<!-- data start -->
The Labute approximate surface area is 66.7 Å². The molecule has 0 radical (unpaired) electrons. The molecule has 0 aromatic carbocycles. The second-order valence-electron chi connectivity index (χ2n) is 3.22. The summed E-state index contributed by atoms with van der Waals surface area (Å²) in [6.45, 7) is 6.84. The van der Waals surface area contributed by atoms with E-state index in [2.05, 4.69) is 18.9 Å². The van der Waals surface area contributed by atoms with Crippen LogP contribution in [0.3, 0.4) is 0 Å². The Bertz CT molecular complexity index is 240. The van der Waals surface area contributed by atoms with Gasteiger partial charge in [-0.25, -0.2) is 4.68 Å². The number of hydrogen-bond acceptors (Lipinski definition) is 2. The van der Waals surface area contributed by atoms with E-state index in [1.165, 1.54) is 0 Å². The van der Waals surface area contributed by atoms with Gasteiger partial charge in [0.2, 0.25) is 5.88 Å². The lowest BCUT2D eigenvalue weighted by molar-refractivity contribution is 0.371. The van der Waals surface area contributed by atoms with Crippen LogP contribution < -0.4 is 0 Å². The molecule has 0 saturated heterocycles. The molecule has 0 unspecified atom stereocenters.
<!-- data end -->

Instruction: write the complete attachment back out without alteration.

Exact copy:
The Labute approximate surface area is 66.7 Å². The molecule has 0 radical (unpaired) electrons. The molecule has 0 aromatic carbocycles. The second-order valence-electron chi connectivity index (χ2n) is 3.22. The summed E-state index contributed by atoms with van der Waals surface area (Å²) in [6.45, 7) is 6.84. The van der Waals surface area contributed by atoms with E-state index in [2.05, 4.69) is 18.9 Å². The van der Waals surface area contributed by atoms with Crippen LogP contribution in [0.3, 0.4) is 0 Å². The Bertz CT molecular complexity index is 240. The van der Waals surface area contributed by atoms with Gasteiger partial charge in [-0.25, -0.2) is 4.68 Å². The number of hydrogen-bond acceptors (Lipinski definition) is 2. The van der Waals surface area contributed by atoms with E-state index in [1.165, 1.54) is 0 Å². The van der Waals surface area contributed by atoms with Gasteiger partial charge in [0.2, 0.25) is 5.88 Å². The lowest BCUT2D eigenvalue weighted by molar-refractivity contribution is 0.371. The van der Waals surface area contributed by atoms with Crippen LogP contribution < -0.4 is 0 Å². The molecule has 0 saturated heterocycles. The molecule has 0 unspecified atom stereocenters.